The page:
Melbourne was a wealthy city from gold and wool exports and thriving finance and retail economies during the 19th century, and this encouraged the development of homes with gardens. In suburbs closest to the CBD, courtyard gardens are hidden behind walls or fences for privacy whilst in the outer suburbs gardeners enjoy larger block sizes where both native and exotic plantings thrive.
Formal gardens with clipped hedges, deciduous trees, standard roses, herbaceous perennials and ornamental grasses are popular throughout the older and wealthier suburbs. Newer suburbs often feature indigenous trees as street plantings.
Some of Melbourne and country Victoria’s finest historic gardens were designed by Edna Walling, arguably Australia’s best 20th century landscape designer. Although many of her gardens have been lost to time, some like Mawarra (which can be visited by guests staying at the house) still show the strong design ‘bones’, including general layout, terracing and ponds at which Walling excelled.
A changing climate is seeing many Melbourne gardeners plant more heat- and drought-tolerant perennials suited to a drier Mediterranean climate, as well as succulents and cactus, and also reduce their lawn areas. Landscape designer Andrew Laidlaw is well-known for his use of drought tolerant plants, while designer Phillip Johnson (who won Gold and Best in Show at the Chelsea Flower Show in 2013) is known for his iconic billabong water-reuse gardens featuring predominantly Australian plants.
Many Melbourne suburbs have beautiful gardens but special streets to walk along include:
• Hawthorn – Shakespeare Grove
• Hawthorn – the area bounded by Barkers Rd, Glenferrie Rd and Power St and the railway line
• Camberwell – the area bounded by Waterloo St, Prospect Hill Rd, Fermanagh Rd and Riversdale Rd
Best open gardens in and around Melbourne with FREE entry
• Royal Botanic Gardens, Victoria – Birdwood Ave, Melbourne. Children (and adults!) will love the Ian Potter Foundation Children’s Garden; Guilfoyle’s Volcano; the lakes; arid garden; bamboo, camellia, cycad collections, fern gully, rain garden, grey garden, ornamental gates, tropical glasshouse, Plant Craft Cottage, and National Herbarium of Victoria. Open 7.30am to sunset every day.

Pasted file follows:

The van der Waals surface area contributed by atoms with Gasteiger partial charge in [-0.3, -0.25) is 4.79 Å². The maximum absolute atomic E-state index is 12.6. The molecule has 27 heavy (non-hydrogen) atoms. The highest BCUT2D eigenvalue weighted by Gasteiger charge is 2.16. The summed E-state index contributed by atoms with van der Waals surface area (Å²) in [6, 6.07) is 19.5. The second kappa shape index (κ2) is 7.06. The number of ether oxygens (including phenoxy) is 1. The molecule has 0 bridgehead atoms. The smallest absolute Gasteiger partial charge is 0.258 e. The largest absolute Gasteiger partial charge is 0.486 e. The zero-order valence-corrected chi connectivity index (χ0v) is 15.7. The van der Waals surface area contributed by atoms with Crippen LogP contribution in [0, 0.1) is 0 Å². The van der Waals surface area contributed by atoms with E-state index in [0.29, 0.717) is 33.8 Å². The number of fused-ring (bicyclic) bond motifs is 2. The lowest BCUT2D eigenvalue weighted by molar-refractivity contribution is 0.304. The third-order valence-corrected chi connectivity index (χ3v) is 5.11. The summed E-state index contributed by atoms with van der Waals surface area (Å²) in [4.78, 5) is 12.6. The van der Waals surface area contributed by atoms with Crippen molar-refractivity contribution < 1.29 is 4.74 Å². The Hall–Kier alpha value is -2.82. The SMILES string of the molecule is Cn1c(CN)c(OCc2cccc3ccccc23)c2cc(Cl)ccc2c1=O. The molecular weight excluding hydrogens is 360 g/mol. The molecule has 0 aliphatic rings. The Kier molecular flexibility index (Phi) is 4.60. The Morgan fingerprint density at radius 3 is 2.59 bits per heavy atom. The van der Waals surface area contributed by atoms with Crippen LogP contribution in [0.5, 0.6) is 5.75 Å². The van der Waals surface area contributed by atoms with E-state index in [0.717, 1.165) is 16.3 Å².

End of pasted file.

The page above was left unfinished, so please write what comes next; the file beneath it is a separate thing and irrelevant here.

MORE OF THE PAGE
• Fitzroy Gardens – 26 hectares extensive lawns and mature trees including rare English elms, home to Captain Cook’s Cottage, Spanish-mission style Conservatory, Temple of the Winds, the Fairies tree, a miniature Tudor village, many historic statues and fountains, 2 cafés. Wellington Parade East Melbourne. Free walking tour every Saturday 10am.
• Carlton Gardens – the exquisite Royal Exhibition Building, built for the exhibition of 1880, sits resplendent in these city gardens, surrounded by mature deciduous trees, huge figs, flowerbeds, fountains and two ornamental lakes. Home of the Melbourne International Flower and Garden Show at the end of March.
• Burnley Gardens – established from 1861 by the Horticultural Society of Victoria to promote botanical and horticultural science, becoming the Royal Horticultural School. Significant historic trees, and landscape design elements created by successive directors including Luffman. Ponds, shrubberies, native plant garden, meadow plantings, rain garden. 500 Yarra Boulevard, Richmond.
• The System Garden, University of Melbourne School of Land and Environment – 1.5 acre scientific and teaching garden showing the evolution of mosses, cycads, conifers and flowering plants. Founded in 1856. University of Melbourne Grounds and Gardens. 625-631 Swanston Street, Carlton. Open weekdays 8.30am-5pm.